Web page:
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Results: 3

1.
Fig. 1.

Fig. 1. From: Systematic prediction and validation of breakpoints associated with copy-number variants in the human genome.

Association of breakpoints and SDs. Genomic locations of SDs are indicated by BlastZ (32) self-chain matches to the human reference sequence (black vertical bars). SDs coinciding with deletion/duplication breakpoints are highlighted by a red dashed line. The association of breakpoints and SDs [consistent with earlier observations (1, 2, 9, 16, 22)] indicates that nucleotide sequence signatures can facilitate breakpoint mapping.

Jan O. Korbel, et al. Proc Natl Acad Sci U S A. 2007 June 12;104(24):10110-10115.
2.
Fig. 2.

Fig. 2. From: Systematic prediction and validation of breakpoints associated with copy-number variants in the human genome.

Overview of BreakPtr and its parameter optimization procedure. (A) Data from HighRes-CGH experiments are statistically integrated with nucleotide sequence signatures. Finder fine-maps CNV breakpoints. The subsequently implemented Annotator provides information in terms of copy number ratios, and Flagger identifies putative cross-hybridization for regions for which Finder has predicted CNVs (i.e., regions colored in light gray are disregarded). (HighRes-CGH signals shown in the figure do not correspond to original data but were generated for visualization purposes.) (B) Parameter optimization. Training data and gold standards are used to estimate initial parameters. Parameters are then optimized by using an EM-based algorithm (25). Finally, CNV breakpoints are predicted, and sequenced. A new round of parameter estimation is initiated subsequently by using further knowledge from validated breakpoints.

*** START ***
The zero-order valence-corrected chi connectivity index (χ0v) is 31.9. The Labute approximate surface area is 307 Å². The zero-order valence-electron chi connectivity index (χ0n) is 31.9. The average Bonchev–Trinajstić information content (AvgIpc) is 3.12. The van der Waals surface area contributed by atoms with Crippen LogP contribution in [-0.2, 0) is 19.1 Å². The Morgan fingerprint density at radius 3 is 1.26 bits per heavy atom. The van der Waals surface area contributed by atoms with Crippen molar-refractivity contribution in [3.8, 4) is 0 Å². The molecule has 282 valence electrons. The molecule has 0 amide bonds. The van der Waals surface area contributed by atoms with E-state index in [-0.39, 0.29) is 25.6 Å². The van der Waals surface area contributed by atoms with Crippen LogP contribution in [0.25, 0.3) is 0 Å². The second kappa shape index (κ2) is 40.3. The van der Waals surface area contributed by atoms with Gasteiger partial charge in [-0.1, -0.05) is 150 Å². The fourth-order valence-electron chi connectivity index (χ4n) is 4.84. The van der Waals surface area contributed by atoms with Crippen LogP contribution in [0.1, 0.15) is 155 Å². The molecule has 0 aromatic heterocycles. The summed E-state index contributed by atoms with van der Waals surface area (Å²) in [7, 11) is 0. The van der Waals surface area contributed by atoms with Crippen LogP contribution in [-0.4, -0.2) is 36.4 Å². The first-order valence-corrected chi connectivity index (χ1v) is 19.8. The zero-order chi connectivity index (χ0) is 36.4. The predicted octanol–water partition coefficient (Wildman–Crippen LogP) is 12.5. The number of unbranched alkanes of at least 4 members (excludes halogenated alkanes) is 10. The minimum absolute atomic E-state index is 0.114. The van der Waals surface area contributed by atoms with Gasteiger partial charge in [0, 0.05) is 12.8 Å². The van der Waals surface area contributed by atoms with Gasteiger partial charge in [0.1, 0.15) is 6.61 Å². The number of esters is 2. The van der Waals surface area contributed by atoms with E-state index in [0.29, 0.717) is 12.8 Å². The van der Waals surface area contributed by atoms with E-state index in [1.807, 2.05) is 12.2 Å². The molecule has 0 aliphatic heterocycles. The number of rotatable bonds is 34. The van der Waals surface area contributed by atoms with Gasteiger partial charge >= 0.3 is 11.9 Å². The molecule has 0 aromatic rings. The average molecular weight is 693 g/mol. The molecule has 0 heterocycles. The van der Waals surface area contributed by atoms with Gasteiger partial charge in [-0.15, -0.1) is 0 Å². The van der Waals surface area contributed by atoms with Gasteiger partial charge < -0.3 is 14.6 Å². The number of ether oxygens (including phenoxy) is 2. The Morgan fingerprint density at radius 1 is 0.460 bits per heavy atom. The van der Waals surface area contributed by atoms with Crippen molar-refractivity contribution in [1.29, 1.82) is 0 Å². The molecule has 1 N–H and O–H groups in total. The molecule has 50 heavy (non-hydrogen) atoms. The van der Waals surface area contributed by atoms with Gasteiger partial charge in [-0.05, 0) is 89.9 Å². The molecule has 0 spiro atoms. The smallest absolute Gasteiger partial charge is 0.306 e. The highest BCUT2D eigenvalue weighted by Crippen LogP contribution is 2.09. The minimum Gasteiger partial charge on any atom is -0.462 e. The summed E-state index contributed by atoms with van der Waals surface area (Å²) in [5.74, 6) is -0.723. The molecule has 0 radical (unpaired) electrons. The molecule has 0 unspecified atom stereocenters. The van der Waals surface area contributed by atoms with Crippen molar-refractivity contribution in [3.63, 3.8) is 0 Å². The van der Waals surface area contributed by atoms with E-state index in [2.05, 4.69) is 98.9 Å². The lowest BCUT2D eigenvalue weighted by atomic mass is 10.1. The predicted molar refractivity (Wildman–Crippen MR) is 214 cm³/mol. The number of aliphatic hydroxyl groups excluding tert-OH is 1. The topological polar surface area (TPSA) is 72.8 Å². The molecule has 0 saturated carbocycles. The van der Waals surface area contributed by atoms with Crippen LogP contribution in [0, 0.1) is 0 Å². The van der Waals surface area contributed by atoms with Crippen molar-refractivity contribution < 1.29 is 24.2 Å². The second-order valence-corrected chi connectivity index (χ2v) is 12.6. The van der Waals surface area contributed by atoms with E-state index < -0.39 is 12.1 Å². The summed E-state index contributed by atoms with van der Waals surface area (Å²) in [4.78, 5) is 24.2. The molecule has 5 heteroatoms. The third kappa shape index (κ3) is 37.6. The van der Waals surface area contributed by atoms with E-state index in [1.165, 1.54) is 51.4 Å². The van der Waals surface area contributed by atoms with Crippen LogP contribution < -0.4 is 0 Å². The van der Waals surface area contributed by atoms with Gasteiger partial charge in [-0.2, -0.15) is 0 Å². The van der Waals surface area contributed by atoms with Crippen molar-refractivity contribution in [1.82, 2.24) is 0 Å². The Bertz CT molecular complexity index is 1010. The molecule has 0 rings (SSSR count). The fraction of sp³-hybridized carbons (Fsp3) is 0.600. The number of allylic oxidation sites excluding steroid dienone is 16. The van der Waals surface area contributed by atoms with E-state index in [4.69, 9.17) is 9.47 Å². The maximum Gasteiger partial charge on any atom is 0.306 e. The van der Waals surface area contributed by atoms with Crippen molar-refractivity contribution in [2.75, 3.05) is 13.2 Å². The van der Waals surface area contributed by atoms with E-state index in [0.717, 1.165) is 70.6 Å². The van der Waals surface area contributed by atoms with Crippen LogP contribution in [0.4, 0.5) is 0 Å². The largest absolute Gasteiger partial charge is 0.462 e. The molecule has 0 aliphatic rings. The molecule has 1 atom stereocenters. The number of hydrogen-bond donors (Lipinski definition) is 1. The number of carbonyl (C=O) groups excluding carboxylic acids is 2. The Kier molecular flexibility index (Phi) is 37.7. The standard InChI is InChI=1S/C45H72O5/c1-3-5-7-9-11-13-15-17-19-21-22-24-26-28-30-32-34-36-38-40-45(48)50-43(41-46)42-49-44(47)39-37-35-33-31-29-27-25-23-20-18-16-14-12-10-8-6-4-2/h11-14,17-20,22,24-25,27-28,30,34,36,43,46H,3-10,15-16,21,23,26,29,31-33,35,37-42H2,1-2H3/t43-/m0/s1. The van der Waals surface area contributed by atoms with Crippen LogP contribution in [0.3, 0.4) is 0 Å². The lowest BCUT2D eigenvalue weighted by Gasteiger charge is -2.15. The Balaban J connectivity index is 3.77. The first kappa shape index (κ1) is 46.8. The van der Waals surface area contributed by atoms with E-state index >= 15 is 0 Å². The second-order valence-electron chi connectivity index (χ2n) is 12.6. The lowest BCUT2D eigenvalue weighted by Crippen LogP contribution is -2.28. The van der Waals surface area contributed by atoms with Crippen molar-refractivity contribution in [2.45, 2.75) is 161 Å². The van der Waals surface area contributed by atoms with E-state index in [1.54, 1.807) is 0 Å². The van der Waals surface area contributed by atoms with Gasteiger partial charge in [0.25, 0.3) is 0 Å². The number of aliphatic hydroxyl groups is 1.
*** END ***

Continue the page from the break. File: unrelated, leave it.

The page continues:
Jan O. Korbel, et al. Proc Natl Acad Sci U S A. 2007 June 12;104(24):10110-10115.
3.
Fig. 3.

Fig. 3. From: Systematic prediction and validation of breakpoints associated with copy-number variants in the human genome.

Hidden Markov models (HMMs): architecture and parameters. (A) HMMs: arrows indicate transitions used by the dbHMM (gray and black arrows) and by the univariate HMM (black arrows only), e.g., for the core parameterization. (B) Emission distributions for the dbHMM shown as heat maps, here exemplified by a 5 × 25-bin-model (x and y axes refer to each individual heat map). (C) Scheme illustrating the incorporation of discretized signals into bins: (1) scores quantifying DNA sequence characteristics, i.e., SD-like repeats (horizontal axis; schematically depicted distributions (in gray) are drawn for visualization purposes only); (2) normalized microarray fluorescent intensity log2-ratios (vertical axis).

Jan O. Korbel, et al. Proc Natl Acad Sci U S A. 2007 June 12;104(24):10110-10115.

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